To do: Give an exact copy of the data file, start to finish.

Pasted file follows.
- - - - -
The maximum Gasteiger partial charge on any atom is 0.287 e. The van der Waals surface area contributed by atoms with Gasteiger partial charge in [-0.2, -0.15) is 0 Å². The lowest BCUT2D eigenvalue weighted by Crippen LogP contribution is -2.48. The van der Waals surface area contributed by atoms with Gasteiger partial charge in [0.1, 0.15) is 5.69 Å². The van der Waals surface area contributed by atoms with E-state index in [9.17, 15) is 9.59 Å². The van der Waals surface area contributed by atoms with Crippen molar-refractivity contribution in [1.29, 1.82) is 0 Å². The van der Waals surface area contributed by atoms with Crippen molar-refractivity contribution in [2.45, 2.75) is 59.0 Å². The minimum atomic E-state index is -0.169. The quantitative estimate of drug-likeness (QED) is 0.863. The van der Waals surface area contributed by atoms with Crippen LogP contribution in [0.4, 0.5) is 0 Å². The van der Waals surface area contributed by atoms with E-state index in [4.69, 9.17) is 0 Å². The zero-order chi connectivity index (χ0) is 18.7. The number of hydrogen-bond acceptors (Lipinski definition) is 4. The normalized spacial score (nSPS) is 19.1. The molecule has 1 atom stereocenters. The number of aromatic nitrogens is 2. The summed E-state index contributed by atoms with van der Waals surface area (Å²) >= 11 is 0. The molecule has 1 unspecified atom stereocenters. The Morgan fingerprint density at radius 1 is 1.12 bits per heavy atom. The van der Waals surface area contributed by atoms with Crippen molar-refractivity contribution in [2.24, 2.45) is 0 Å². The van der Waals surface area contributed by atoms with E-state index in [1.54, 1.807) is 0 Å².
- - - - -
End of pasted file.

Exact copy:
The maximum Gasteiger partial charge on any atom is 0.287 e. The van der Waals surface area contributed by atoms with Gasteiger partial charge in [-0.2, -0.15) is 0 Å². The lowest BCUT2D eigenvalue weighted by Crippen LogP contribution is -2.48. The van der Waals surface area contributed by atoms with Gasteiger partial charge in [0.1, 0.15) is 5.69 Å². The van der Waals surface area contributed by atoms with E-state index in [9.17, 15) is 9.59 Å². The van der Waals surface area contributed by atoms with Crippen molar-refractivity contribution in [1.29, 1.82) is 0 Å². The van der Waals surface area contributed by atoms with Crippen molar-refractivity contribution in [2.45, 2.75) is 59.0 Å². The minimum atomic E-state index is -0.169. The quantitative estimate of drug-likeness (QED) is 0.863. The van der Waals surface area contributed by atoms with Crippen LogP contribution in [0.4, 0.5) is 0 Å². The van der Waals surface area contributed by atoms with E-state index in [4.69, 9.17) is 0 Å². The zero-order chi connectivity index (χ0) is 18.7. The number of hydrogen-bond acceptors (Lipinski definition) is 4. The normalized spacial score (nSPS) is 19.1. The molecule has 1 atom stereocenters. The number of aromatic nitrogens is 2. The summed E-state index contributed by atoms with van der Waals surface area (Å²) >= 11 is 0. The molecule has 1 unspecified atom stereocenters. The Morgan fingerprint density at radius 1 is 1.12 bits per heavy atom. The van der Waals surface area contributed by atoms with Crippen molar-refractivity contribution in [2.24, 2.45) is 0 Å². The van der Waals surface area contributed by atoms with E-state index in [1.54, 1.807) is 0 Å².